A makeshift Ariadne (South Passage) enters Maryborough in a re-enactment of the arrival of the first migrants.
A makeshift Ariadne (South Passage) enters Maryborough in a re-enactment of the arrival of the first migrants. Megan Pope

Historic Ariadne arrival party

THE musical sounds of bagpipes and accordions could be heard drifting down the Mary River yesterday, as descendants of the region's first migrants took to the water to re-enact the arrival of the Ariadne.

Generations of Australians made their way to Maryborough on the weekend, to celebrate the 150th anniversary of the Ariadne's arrival in the Heritage City.

Hundreds of people swamped the riverbanks along the portside precinct on Saturday, alongside colourful historical characters, in the hopes of catching a glimpse of what the region may have looked like more than 150 years ago.

Doctors, nurses, teachers and musicians were among the many people aboard the South Passage ship as it made its way in to port on the weekend, re-enacting the Ariadne's great voyage on October 9, 1862.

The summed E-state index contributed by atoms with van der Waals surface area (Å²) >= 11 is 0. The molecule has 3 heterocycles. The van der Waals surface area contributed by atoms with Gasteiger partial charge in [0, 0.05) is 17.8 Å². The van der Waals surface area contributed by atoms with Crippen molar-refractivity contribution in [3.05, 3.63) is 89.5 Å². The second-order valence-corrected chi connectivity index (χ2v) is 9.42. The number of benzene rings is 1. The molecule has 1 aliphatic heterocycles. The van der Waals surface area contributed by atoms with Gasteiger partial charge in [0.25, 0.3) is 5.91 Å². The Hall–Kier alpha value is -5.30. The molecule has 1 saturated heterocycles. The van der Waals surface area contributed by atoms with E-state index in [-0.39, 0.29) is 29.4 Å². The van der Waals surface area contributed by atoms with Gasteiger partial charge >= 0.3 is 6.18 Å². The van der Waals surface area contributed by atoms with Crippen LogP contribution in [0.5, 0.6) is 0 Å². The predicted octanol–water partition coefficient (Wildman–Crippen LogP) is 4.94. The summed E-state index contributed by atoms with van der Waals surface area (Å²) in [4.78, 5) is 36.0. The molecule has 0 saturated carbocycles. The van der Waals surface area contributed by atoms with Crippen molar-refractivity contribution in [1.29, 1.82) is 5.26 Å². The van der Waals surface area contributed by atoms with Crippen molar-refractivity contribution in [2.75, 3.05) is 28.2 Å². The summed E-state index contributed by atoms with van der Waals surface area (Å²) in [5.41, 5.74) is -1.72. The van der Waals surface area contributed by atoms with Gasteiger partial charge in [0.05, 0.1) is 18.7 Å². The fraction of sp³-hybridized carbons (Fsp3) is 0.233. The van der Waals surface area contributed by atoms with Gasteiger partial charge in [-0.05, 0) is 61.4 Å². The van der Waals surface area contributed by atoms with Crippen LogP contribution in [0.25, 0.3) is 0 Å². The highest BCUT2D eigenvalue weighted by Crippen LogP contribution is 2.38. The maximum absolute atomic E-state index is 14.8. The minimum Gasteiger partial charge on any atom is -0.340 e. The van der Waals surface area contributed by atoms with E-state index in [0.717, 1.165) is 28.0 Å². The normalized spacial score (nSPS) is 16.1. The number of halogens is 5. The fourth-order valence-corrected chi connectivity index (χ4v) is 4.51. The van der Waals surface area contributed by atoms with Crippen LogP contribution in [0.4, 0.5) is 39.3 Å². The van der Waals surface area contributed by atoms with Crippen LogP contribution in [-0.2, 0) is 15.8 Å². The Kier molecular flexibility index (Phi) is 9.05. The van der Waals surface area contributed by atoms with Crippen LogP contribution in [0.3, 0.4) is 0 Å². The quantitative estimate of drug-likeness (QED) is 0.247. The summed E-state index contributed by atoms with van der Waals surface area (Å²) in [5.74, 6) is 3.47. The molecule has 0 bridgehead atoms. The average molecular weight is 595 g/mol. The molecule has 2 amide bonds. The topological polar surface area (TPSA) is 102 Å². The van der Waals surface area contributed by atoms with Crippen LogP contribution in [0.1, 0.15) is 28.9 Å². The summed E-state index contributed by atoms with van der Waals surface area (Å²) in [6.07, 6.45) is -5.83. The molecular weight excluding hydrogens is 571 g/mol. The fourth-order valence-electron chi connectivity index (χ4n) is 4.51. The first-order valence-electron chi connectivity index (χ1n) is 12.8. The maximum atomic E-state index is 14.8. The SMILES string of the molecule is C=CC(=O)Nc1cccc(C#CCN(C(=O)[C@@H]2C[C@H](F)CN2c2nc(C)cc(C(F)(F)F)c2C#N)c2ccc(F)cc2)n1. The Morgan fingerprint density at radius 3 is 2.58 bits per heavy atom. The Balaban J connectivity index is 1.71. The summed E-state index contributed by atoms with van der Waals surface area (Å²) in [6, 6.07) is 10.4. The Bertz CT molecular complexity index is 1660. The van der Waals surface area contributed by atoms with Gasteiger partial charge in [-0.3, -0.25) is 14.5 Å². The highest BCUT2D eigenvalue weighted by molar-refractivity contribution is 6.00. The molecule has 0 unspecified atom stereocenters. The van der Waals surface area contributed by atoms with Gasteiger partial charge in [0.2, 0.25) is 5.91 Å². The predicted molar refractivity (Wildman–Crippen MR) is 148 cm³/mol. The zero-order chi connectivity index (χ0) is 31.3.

Passengers departing the ship were welcomed to the region by Queensland Governor Penelope Wenlsey and Fraser Coast Regional Council mayor Gerard O'Connell.

Maryborough was important to the development of Queensland," Cr O'Connell said.

"We are very proud to be celebrating not only the town's history, but its future as well.

"It is important that we continue to hold events like these, so that we can always celebrate and acknowledge our past."

The massive three-day celebration was organised by the Maryborough Family Heritage Institute, and took almost 12 months of planning to create.

Institute member Judy Thornton said volunteers had dedicated the past year to researching and locating the direct descendants of the region's first migrants, for the event.

We had about 12 to 14 people working on the event to gather all the information together," Mrs Thornton said.

"It was very important to us that we celebrate this great milestone in the region, as it marked a big step in the development of Maryborough.

"The original migrants had no idea what they were stepping into, so it's great to celebrate their achievements."

Mrs Thornton said descendants from as far away as Melbourne had flown up to the Heritage City for the event, and some had even taken part in the re-enactment.

It was really great to see so many relatives come here for the event," she said.

"There are also a lot of visitors, who came here to join in on the celebrations."

Visitors will visit River Heads today for the final day of 150th anniversary celebrations.



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